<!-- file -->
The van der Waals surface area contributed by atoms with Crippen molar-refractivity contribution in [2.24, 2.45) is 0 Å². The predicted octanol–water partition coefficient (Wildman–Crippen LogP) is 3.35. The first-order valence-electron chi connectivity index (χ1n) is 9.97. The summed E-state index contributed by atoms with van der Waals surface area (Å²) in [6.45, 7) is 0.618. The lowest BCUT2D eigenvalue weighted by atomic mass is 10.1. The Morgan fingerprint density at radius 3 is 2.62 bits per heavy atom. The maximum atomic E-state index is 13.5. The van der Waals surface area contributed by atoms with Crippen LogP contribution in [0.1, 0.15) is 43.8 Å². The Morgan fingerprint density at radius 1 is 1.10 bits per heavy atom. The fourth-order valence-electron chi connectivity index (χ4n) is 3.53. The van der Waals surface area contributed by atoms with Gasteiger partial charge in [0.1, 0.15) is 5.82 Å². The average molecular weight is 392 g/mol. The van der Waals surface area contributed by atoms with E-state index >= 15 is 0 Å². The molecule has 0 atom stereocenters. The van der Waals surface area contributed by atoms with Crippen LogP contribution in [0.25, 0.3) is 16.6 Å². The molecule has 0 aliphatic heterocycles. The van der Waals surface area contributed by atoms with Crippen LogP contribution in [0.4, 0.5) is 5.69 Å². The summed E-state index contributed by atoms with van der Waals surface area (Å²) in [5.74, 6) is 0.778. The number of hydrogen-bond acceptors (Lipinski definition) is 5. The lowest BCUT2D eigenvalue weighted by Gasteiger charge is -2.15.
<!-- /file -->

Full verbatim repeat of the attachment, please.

The van der Waals surface area contributed by atoms with Crippen molar-refractivity contribution in [2.24, 2.45) is 0 Å². The predicted octanol–water partition coefficient (Wildman–Crippen LogP) is 3.35. The first-order valence-electron chi connectivity index (χ1n) is 9.97. The summed E-state index contributed by atoms with van der Waals surface area (Å²) in [6.45, 7) is 0.618. The lowest BCUT2D eigenvalue weighted by atomic mass is 10.1. The Morgan fingerprint density at radius 3 is 2.62 bits per heavy atom. The maximum atomic E-state index is 13.5. The van der Waals surface area contributed by atoms with Crippen LogP contribution in [0.1, 0.15) is 43.8 Å². The Morgan fingerprint density at radius 1 is 1.10 bits per heavy atom. The fourth-order valence-electron chi connectivity index (χ4n) is 3.53. The van der Waals surface area contributed by atoms with Gasteiger partial charge in [0.1, 0.15) is 5.82 Å². The average molecular weight is 392 g/mol. The van der Waals surface area contributed by atoms with E-state index >= 15 is 0 Å². The molecule has 0 atom stereocenters. The van der Waals surface area contributed by atoms with Crippen LogP contribution in [0.25, 0.3) is 16.6 Å². The molecule has 0 aliphatic heterocycles. The van der Waals surface area contributed by atoms with Crippen LogP contribution in [0.4, 0.5) is 5.69 Å². The summed E-state index contributed by atoms with van der Waals surface area (Å²) in [5.74, 6) is 0.778. The number of hydrogen-bond acceptors (Lipinski definition) is 5. The lowest BCUT2D eigenvalue weighted by Gasteiger charge is -2.15.